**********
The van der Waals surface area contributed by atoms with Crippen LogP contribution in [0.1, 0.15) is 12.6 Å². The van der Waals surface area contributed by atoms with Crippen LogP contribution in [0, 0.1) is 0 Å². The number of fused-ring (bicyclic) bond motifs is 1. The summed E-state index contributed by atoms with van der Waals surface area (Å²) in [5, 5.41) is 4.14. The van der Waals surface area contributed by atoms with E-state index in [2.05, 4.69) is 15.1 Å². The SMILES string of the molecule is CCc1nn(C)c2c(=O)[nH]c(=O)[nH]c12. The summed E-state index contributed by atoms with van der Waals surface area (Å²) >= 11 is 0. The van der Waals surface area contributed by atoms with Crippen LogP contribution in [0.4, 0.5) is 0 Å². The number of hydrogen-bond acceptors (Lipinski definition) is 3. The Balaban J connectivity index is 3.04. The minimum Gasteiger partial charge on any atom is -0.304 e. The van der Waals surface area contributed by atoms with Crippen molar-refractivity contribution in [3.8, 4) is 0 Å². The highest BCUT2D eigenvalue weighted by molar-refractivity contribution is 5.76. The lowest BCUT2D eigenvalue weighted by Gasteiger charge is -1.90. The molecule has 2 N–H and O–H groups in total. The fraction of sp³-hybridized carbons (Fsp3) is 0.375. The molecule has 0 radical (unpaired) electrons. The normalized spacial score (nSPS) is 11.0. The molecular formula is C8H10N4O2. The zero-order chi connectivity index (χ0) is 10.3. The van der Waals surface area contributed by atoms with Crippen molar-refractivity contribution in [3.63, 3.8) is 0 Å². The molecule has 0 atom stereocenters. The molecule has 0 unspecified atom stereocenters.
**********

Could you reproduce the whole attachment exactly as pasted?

The van der Waals surface area contributed by atoms with Crippen LogP contribution in [0.1, 0.15) is 12.6 Å². The van der Waals surface area contributed by atoms with Crippen LogP contribution in [0, 0.1) is 0 Å². The number of fused-ring (bicyclic) bond motifs is 1. The summed E-state index contributed by atoms with van der Waals surface area (Å²) in [5, 5.41) is 4.14. The van der Waals surface area contributed by atoms with E-state index in [2.05, 4.69) is 15.1 Å². The SMILES string of the molecule is CCc1nn(C)c2c(=O)[nH]c(=O)[nH]c12. The summed E-state index contributed by atoms with van der Waals surface area (Å²) >= 11 is 0. The van der Waals surface area contributed by atoms with Crippen LogP contribution in [0.4, 0.5) is 0 Å². The number of hydrogen-bond acceptors (Lipinski definition) is 3. The Balaban J connectivity index is 3.04. The minimum Gasteiger partial charge on any atom is -0.304 e. The van der Waals surface area contributed by atoms with Crippen molar-refractivity contribution in [3.8, 4) is 0 Å². The highest BCUT2D eigenvalue weighted by molar-refractivity contribution is 5.76. The lowest BCUT2D eigenvalue weighted by Gasteiger charge is -1.90. The molecule has 2 N–H and O–H groups in total. The fraction of sp³-hybridized carbons (Fsp3) is 0.375. The molecule has 0 radical (unpaired) electrons. The normalized spacial score (nSPS) is 11.0. The molecular formula is C8H10N4O2. The zero-order chi connectivity index (χ0) is 10.3. The van der Waals surface area contributed by atoms with Crippen molar-refractivity contribution in [3.63, 3.8) is 0 Å². The molecule has 0 atom stereocenters. The molecule has 0 unspecified atom stereocenters.